Patrisse Kahn-Cullors reminded us of the influence storytelling can have: using experiences as power to unite people around a vision. Black lives matter. Our society recognizing that is imperative. In order to feel compelled to act, we need to feel the urgency of this movement.

In some of her final words - Patrisse left the group with a critical reminder to keep asking ourselves, what am I doing for the team around me? And so - how are we, as active citizens, expanding our understanding of the people on our team and what are we doing, every day, for them?

The Difference Between a Firecracker and a Pilot Light

Firecrackers go off in a flash, then leave nothing but ashes. I prefer a pilot light - the flame is nothing flashy, but once it is lit, it doesn't go out. It burns steadily, and it burns forever.” - John Lewis

Many of us spend a notable amount of time anticipating a fresh start: January 1st - 365 days of second chances; a new semester - inviting us to do what we manage to continually put off; our birthday - another year to work on self-progress and growth; Monday - a fresh week to push toward our goals. The construction of a “fresh start” spurs motivation - the external drive to do better, to be better - to take advantage of a new opportunity and hit the ground running. But how long does the sprint last?

We all know the sprint isn’t sustainable - especially when the journey is ongoing or long-lasting. A burst of energy is fleeting, and the urgent motivation eventually deteriorates - leaving stagnant once-venerated goals.

To consider commitments-to-that-fresh-start from another perspective: determination is the “firm or fixed intention to achieve a desired end”. This definition (thanks, Merriam Webster!) implies that purpose will transcend any fleeting sense of motivation. Determination necessitates a mindset of staying committed to building a new habit, reaching a visionary goal, or working toward social change - even when success fluctuates.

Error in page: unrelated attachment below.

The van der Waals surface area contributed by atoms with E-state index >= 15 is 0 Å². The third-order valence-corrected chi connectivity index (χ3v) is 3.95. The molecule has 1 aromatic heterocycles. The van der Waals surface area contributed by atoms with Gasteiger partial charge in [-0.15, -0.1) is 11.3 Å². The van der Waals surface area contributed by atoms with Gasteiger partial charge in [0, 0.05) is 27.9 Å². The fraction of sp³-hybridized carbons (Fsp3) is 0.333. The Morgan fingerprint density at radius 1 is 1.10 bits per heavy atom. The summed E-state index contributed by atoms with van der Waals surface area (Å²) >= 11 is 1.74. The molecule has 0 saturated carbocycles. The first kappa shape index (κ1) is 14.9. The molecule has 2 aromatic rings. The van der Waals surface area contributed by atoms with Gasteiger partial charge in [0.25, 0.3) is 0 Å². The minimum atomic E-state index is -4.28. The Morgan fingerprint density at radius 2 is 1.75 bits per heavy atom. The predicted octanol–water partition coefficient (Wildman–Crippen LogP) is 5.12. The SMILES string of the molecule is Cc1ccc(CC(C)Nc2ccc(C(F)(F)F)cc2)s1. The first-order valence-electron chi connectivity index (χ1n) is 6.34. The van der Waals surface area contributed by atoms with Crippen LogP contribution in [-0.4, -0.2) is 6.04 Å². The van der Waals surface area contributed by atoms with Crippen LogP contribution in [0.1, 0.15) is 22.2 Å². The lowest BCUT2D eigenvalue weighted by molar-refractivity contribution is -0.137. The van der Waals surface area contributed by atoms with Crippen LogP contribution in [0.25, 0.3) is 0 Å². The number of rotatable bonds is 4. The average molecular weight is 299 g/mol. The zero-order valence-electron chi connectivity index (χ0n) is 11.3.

To put this notion into action, consider: Are you part of a committed team working to develop a strategic plan that compels members to achieve it? Are you able to keep a vision in mind even though the road toward justice can be circuitous and full of dead ends? When the motivation inevitably dwindles, return to the reasons you’re looking for that fresh start and continue onward.

A Commitment to Inward

A common draw to immersive experiences is to get outside of ourselves - to encounter a different culture, build new relationships, seek the discomfort in which we often find growth. In alternative breaks, we witness the recurring pattern of finding disruption in the world we thought we fully understood. Thereafter, we’re tasked with unearthing new meaning - essentially relearning what we once thought was true.

There’s a catch here: after we experience disruption, it’s dangerous to think our newfound understanding is static. Essentially, if we’ve managed to learn something that has dismantled our previous version of the “truth”, there will likely be something more to learn that challenges our thinking again. For example - at some point, we realize assigned sex has no correlation to a child’s favorite color. We may have felt enlightened when we realized that girls aren’t obligated to like pink just as boys don’t have to like blue, but if we’re not willing to continually be critical of our understanding of gender and gender identity - to push beyond that first new understanding - we’re missing the mark. In a changing world, the (sometimes frustrating) reality is that we never - and will never- be all-knowing.

As much as we ache to look outward and soak up everything around us, the real work is inward - a constant deconstruction of ourselves and what we think we know is essential. The desire for a disruptive experience - like alternative breaks - must be paired with a lifelong commitment to self-evaluation and critique (affectionately known as cultural humility). Without it, what we find while looking outward creates no lasting change because it wasn’t internalized.

As you get closer to spring break, consider: how are you preparing yourself and the participants on each trip to look inward rather than out? In what ways are you educating yourself to challenge your own perceptions of the world, rather than waiting for an interaction or story to disrupt them?